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Jenn Nawada digging to adjust sprinkler heads
To replace a sprinkler head on an in-ground irrigation system, Jenn Nawada digs down to where the head attaches to the supply line.
Colleen McQuaid

Q: About 10 years ago, we had an irrigation system installed. Now, some sprinkler heads barely pop up above the lawn surface. How can I raise them?—Don Baker, Memphis, TN

Raising the Level of a Sprinkler

Raising the level of a sprinkler head isn’t difficult, if you’re up for a little digging.

But before you do that, measure how much the top of each sprinkler head needs to be raised to bring it up flush with the ground.

For each head that has sunk by 12 inch or more, get a cutoff riser with tapered male threads on both ends. (Heads sunk by less than half an inch should still function just fine.)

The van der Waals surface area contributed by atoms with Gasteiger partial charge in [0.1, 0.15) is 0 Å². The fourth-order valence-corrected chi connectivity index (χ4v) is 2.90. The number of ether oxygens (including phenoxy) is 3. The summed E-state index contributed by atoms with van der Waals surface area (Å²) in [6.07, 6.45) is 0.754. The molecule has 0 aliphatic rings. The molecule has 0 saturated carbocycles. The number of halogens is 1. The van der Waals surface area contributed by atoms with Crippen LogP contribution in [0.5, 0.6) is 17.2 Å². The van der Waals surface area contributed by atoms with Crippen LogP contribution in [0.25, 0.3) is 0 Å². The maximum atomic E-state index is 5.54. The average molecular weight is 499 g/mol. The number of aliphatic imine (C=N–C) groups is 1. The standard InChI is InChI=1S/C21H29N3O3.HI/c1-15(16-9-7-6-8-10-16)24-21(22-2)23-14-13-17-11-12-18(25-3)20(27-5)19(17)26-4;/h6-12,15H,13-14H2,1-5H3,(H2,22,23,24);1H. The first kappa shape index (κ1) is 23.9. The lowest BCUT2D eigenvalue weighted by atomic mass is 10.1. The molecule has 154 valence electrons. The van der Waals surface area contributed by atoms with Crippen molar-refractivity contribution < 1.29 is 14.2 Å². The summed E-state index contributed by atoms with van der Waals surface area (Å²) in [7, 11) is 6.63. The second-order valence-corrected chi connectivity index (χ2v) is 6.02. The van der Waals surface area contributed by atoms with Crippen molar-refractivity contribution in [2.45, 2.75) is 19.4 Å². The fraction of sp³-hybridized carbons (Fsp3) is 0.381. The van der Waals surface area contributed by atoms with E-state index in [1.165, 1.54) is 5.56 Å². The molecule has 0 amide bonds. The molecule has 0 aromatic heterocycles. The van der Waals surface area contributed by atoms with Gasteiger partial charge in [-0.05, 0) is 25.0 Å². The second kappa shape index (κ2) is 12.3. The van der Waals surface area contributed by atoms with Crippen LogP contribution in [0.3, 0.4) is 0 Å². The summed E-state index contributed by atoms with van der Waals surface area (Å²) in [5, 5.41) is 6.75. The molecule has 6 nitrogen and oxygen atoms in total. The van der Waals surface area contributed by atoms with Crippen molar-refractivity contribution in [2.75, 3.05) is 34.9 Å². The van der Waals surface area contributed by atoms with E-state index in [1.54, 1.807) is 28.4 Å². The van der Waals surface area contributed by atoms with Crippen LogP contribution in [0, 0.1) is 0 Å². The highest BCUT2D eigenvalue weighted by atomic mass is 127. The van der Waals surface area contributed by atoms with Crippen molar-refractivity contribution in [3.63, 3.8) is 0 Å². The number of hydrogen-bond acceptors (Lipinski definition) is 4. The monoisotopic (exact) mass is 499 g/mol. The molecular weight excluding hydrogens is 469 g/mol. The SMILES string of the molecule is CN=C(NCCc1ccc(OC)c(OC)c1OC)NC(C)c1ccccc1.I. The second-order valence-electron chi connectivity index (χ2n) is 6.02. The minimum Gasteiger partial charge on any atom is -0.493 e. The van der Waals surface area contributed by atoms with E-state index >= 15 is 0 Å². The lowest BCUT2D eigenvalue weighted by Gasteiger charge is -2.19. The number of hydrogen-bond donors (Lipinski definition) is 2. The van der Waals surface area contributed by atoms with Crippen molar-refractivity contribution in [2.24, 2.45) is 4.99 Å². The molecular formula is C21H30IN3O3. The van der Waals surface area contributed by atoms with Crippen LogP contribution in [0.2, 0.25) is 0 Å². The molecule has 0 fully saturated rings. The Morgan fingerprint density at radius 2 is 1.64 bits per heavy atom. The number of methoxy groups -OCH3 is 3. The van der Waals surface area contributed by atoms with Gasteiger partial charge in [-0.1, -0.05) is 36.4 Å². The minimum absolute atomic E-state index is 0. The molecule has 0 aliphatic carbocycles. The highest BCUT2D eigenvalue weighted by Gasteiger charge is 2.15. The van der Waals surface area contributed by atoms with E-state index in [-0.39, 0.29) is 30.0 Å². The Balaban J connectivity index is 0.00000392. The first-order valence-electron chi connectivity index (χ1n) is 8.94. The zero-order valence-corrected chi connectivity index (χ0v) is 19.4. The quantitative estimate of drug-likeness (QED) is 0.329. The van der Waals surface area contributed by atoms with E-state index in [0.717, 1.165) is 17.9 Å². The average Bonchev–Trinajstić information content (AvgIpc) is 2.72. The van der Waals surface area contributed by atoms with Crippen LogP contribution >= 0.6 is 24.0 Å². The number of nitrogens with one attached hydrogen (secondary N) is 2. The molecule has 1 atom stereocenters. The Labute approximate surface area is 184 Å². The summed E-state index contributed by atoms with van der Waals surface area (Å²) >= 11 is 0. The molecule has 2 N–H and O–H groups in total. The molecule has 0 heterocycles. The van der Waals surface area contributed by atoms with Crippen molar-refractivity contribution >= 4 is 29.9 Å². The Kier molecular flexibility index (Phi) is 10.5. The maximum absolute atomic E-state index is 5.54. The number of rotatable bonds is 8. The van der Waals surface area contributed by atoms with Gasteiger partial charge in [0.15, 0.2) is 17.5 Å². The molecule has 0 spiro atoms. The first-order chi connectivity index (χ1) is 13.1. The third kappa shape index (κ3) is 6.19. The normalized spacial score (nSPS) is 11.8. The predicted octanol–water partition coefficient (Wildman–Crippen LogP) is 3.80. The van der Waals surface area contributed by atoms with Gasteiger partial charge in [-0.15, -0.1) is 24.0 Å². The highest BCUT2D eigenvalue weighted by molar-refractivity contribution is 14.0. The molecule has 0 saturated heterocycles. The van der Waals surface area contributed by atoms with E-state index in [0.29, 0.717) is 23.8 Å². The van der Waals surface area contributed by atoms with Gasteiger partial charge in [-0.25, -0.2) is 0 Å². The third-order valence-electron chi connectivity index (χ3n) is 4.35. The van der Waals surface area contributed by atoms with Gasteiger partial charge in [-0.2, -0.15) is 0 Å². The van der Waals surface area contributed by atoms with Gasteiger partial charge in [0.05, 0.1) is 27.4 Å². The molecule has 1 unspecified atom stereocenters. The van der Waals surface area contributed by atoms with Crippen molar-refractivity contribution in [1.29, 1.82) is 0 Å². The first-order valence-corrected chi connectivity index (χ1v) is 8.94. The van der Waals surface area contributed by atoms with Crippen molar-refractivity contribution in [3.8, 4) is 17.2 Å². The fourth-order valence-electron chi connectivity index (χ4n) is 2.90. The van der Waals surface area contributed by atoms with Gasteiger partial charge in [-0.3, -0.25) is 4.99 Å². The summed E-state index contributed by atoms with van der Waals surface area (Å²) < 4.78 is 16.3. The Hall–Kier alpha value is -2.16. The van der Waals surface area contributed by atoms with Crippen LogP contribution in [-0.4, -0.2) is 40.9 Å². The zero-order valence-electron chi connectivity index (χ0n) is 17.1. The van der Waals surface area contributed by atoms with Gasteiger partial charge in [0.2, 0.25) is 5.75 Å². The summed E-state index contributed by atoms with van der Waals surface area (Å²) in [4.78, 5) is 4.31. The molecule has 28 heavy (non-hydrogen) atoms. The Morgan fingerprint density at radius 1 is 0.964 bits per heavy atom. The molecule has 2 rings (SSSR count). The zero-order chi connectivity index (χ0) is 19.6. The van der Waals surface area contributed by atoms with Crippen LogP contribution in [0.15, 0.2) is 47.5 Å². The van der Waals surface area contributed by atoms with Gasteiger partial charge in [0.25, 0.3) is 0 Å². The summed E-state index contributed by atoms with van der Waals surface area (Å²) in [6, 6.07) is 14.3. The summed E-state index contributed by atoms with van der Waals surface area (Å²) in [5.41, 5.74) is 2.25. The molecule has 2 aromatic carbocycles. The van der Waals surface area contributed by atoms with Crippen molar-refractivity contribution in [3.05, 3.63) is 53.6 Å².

These risers, sold online and at home centers, are molded with up to six 12 -inch-long, male-threaded fittings arranged end to end. You just cut off the fittings you need, thread them into the T fitting on the irrigation system’s supply line, and then screw the sprinkler head onto the riser.

  1. Start by shutting off the valve for the irrigation system’s water supply.
  2. Then carefully dig around each of the sunken heads with a shovel or trowel until you expose the irrigation line and the T fitting to which the head is connected.
  3. Clear the soil around one head with a stiff brush and a damp rag, and take off the head with a few counterclockwise twists.
  4. Screw the appropriate riser into the T and then screw the head, by hand, tightly into the riser. There’s no need to seal these connections with plumber’s tape or pipe dope; the tapered threads do that.
  5. Do the same with the other sunken heads, but don’t fill around them yet.
  6. Turn the supply valve back on and inspect the exposed fittings for leaks. If there are any, a simple retightening should stop them.
  7. When you’re satisfied that the heads aren’t leaking, fill in around them with soil.

Pro Tip: Sprinkler Head Upgrade

sprinkler head Courtesy: Rainbird

With irrigation systems more than 10 years old, you can reduce water usage by as much as 30 percent by replacing all the existing heads with newer, rotary nozzles (Rainbird).